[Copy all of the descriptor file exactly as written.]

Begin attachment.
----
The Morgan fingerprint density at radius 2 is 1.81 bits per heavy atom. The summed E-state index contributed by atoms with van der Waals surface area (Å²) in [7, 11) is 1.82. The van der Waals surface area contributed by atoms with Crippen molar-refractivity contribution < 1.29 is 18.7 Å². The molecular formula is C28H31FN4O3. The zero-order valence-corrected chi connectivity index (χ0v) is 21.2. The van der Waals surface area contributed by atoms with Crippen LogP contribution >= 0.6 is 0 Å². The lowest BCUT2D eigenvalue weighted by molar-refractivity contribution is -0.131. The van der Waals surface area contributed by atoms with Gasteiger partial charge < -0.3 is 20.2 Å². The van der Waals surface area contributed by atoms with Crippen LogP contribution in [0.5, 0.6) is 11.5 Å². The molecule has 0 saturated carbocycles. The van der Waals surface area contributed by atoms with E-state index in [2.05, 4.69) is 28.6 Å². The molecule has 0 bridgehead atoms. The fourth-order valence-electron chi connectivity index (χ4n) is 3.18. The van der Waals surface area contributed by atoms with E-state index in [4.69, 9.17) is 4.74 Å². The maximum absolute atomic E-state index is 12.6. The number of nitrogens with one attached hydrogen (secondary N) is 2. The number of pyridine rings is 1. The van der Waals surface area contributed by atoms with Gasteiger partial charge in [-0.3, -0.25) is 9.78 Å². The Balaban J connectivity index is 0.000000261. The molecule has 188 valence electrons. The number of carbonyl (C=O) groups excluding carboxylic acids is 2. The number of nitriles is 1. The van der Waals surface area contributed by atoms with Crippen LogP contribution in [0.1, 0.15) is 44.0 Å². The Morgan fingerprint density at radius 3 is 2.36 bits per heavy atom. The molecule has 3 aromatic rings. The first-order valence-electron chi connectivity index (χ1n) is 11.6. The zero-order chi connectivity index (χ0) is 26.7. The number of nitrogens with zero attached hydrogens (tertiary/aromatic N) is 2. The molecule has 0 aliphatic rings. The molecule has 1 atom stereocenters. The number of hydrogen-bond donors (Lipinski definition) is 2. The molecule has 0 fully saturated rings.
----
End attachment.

The Morgan fingerprint density at radius 2 is 1.81 bits per heavy atom. The summed E-state index contributed by atoms with van der Waals surface area (Å²) in [7, 11) is 1.82. The van der Waals surface area contributed by atoms with Crippen molar-refractivity contribution < 1.29 is 18.7 Å². The molecular formula is C28H31FN4O3. The zero-order valence-corrected chi connectivity index (χ0v) is 21.2. The van der Waals surface area contributed by atoms with Crippen LogP contribution >= 0.6 is 0 Å². The lowest BCUT2D eigenvalue weighted by molar-refractivity contribution is -0.131. The van der Waals surface area contributed by atoms with Gasteiger partial charge < -0.3 is 20.2 Å². The van der Waals surface area contributed by atoms with Crippen LogP contribution in [0.5, 0.6) is 11.5 Å². The molecule has 0 saturated carbocycles. The van der Waals surface area contributed by atoms with E-state index in [2.05, 4.69) is 28.6 Å². The molecule has 0 bridgehead atoms. The fourth-order valence-electron chi connectivity index (χ4n) is 3.18. The van der Waals surface area contributed by atoms with E-state index in [4.69, 9.17) is 4.74 Å². The maximum absolute atomic E-state index is 12.6. The number of nitrogens with one attached hydrogen (secondary N) is 2. The number of pyridine rings is 1. The van der Waals surface area contributed by atoms with Gasteiger partial charge in [-0.3, -0.25) is 9.78 Å². The Balaban J connectivity index is 0.000000261. The molecule has 188 valence electrons. The number of carbonyl (C=O) groups excluding carboxylic acids is 2. The number of nitriles is 1. The van der Waals surface area contributed by atoms with Crippen LogP contribution in [0.1, 0.15) is 44.0 Å². The Morgan fingerprint density at radius 3 is 2.36 bits per heavy atom. The molecule has 3 aromatic rings. The first-order valence-electron chi connectivity index (χ1n) is 11.6. The zero-order chi connectivity index (χ0) is 26.7. The number of nitrogens with zero attached hydrogens (tertiary/aromatic N) is 2. The molecule has 0 aliphatic rings. The molecule has 1 atom stereocenters. The number of hydrogen-bond donors (Lipinski definition) is 2. The molecule has 0 fully saturated rings.